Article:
Members of the Global Sugar Alliance have reaffirmed their commitment to use all avenues available to stamp out export subsidies and remove trade-distorting domestic price supports.
Meeting in London last week to celebrate 20 years since the alliance of countries was formed, government ministers and industry representative organisations discussed the sugar price supports and export subsidies being paid by the Indian government, and India's alleged violation of its commitments to the world community made in the World Trade Organisation.
Canegrowers chairman Paul Schembri said Australia, Brazil and Guatemala remain 100 per cent committed to the action they have launched with the WTO.
"We do know that a dispute panel has now been formed," Mr Schembri said.
"These things do take time but we're confident we will get a result in 2020. This is going to be a defining year for us."
Mr Schembri said this was not just an action against India.
"This is also sending a signal from Australia and other countries that aren't subsidised, that if we think any country is breaking WTO rules, we will ferociously protect our patch to ensure that producers get a fair go and access to a fair world price," he said.
The action in the WTO comes after the Indian government approved an export subsidy equal to a staggering A$216/tonne in August.
The unprecedented subsidy is designed to enable India to export more than 6 million tonnes of sugar over the next year, a move which will flood global markets.
"Typically Australia, Guatemala and Brazil are highly exposed to the world price and don't receive subsidies, so we've seen the world price completely tainted by Indian intervention and it's not giving us a fair go," Mr Schembri said.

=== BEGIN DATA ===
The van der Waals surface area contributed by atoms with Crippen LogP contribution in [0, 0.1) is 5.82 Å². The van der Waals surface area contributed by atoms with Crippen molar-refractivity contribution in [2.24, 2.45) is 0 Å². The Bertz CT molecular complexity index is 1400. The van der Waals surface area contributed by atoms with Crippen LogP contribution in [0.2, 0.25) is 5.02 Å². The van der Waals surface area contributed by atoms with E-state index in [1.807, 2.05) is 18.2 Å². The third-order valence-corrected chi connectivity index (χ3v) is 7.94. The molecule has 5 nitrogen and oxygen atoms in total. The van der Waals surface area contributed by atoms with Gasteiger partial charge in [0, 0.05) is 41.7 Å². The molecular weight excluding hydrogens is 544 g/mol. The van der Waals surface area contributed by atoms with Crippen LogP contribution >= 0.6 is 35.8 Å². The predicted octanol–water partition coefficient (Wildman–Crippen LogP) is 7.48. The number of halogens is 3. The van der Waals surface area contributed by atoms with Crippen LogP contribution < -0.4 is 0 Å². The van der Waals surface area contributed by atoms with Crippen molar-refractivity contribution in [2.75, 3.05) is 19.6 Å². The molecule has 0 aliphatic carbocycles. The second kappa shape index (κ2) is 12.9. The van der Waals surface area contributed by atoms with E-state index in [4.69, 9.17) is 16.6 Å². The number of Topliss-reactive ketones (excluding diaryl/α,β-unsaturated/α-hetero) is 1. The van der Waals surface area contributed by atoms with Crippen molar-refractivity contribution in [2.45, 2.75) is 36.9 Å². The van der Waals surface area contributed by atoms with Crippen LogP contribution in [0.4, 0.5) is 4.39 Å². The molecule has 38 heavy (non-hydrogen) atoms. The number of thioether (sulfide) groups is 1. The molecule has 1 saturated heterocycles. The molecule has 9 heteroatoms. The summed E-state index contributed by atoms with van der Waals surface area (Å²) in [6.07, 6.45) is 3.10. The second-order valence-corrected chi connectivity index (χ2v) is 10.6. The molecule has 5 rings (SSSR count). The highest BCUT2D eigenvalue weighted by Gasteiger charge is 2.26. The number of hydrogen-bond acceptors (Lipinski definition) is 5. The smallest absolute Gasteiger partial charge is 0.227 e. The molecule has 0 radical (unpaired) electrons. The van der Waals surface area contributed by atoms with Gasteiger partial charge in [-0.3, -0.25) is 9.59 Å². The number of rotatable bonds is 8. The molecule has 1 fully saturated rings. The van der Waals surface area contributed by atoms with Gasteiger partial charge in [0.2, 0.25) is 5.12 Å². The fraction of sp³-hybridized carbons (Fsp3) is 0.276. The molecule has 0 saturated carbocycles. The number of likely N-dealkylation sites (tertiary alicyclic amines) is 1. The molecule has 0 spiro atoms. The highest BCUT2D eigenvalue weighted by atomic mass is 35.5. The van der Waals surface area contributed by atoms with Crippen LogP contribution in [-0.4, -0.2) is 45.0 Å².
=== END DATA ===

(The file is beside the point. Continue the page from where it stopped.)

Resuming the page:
"We've now been receiving world sugar prices that are below the cost of production for a long period of time, well over 18 months, and that does damage to any industry."
GSA chairman Greg Beashel said the alliance looked forward to a swift resolution of the matter and called on India to consider alternative, non-trade-distorting solutions to deal with its subsidised surplus sugar production.
"Our priority is to secure a world in which sugar can be traded freely across regional and global markets," Mr Beashel said.
"This means reducing border protection, removing trade-distorting domestic supports and eliminating export subsidies."
Brazilian Sugarcane Industry Association executive director Eduardo Leo de Sousa said his country had been working closely with India, exchanging ideas and technology to contribute to the development of an Indian ethanol industry.
"Ethanol will offer India a strong viable alternative to sugar production for its surplus sugarcane," he said.
"It will also help to reduce pollution and improve air quality in India's major cities."